The sun rose spreading its rays over the horizon, the water glistened, the birds chirped, the leaves rustled. I walked to work, taking in the morning and all its splendor. Opening the shutters to my workshop, I recalled my days as a child. Holidays meant days spent at the workshop. I loved spending time with the others at work, trying out a thing or two—having the time of our lives. My mischief knew no bounds. I laugh now, when I think of the time I fell into the dye bath. The chemicals were so strong that I couldn’t open my eyes for a few days.
Having recently been awarded the UNESCO Award of Excellence, I remembered my early days and how I got to where I am now. I had meandered slowly. Lost my path a few times. And now, seven years since I took off on my own, I am still learning. I have a thirst to learn. My father shares with us his experience too. Often, when I don’t listen, he tells me it is my loss. He has a name and quality well established.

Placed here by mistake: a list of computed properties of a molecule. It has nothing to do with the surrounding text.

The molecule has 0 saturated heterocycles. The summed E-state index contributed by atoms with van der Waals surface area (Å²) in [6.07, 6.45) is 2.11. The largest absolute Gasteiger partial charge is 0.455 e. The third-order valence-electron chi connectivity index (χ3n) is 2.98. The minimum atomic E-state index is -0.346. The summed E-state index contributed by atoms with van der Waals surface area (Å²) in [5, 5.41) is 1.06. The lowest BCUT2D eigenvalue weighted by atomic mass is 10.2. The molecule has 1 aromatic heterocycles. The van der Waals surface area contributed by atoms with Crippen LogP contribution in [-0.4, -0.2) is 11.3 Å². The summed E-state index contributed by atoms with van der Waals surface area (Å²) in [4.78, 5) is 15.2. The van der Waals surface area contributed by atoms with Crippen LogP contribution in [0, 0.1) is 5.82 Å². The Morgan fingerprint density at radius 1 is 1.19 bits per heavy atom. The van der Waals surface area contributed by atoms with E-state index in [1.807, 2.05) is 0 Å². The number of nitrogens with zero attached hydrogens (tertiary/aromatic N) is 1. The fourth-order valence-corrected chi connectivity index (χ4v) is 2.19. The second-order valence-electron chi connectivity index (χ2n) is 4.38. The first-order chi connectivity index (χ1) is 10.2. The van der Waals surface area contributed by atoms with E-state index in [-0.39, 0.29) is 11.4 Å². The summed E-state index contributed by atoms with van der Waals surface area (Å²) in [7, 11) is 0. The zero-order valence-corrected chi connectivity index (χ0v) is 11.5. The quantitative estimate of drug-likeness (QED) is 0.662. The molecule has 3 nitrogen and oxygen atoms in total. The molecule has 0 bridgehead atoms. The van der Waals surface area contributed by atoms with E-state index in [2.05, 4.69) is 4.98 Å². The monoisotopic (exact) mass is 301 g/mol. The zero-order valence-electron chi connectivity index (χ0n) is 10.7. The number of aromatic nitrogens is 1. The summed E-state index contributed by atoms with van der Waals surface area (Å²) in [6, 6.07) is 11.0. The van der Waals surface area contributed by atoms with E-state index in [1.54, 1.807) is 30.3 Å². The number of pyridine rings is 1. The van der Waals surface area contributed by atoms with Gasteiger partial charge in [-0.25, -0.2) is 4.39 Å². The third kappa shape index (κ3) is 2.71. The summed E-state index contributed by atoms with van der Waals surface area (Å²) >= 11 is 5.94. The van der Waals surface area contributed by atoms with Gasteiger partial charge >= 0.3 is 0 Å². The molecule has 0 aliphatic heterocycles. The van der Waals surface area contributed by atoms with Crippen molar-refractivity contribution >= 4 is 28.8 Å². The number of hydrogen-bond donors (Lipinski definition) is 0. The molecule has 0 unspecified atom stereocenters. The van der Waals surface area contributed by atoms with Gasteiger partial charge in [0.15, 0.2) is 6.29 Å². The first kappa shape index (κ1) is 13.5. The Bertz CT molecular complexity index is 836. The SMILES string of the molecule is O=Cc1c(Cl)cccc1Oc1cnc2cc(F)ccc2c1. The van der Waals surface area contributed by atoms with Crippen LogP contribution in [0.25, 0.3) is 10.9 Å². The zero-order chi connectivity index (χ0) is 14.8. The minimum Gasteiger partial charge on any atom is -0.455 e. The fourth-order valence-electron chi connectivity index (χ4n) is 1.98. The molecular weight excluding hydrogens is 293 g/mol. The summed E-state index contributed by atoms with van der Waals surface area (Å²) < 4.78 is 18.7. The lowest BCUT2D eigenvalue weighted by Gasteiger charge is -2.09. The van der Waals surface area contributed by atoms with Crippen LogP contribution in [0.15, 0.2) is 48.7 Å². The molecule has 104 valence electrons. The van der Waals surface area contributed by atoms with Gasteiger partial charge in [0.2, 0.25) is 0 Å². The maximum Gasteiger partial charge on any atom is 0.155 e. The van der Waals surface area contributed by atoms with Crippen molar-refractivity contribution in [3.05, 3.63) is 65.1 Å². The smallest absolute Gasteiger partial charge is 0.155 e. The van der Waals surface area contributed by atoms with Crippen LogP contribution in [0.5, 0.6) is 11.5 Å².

I have introduced machines to our work. They increase the speed of the process and keep things clean. I think they enhance the experience. As times go by, I do not think that the coming generations will stay in this craft as it is. Things do need to develop. The machines work with first steps in the process of the craft, like removing starch. Machines set the base for all the handwork that follows.
There has been a change in the products we create too. The market we cater wants stoles, saris and the like. It works well for us. Less work and more pay. I work more on orders. Traveling often to the South of India to source material.
Stepping into the workshop, as I see the rows of tables lined, waiting to begin the day’s work, a broad smile draws across my face.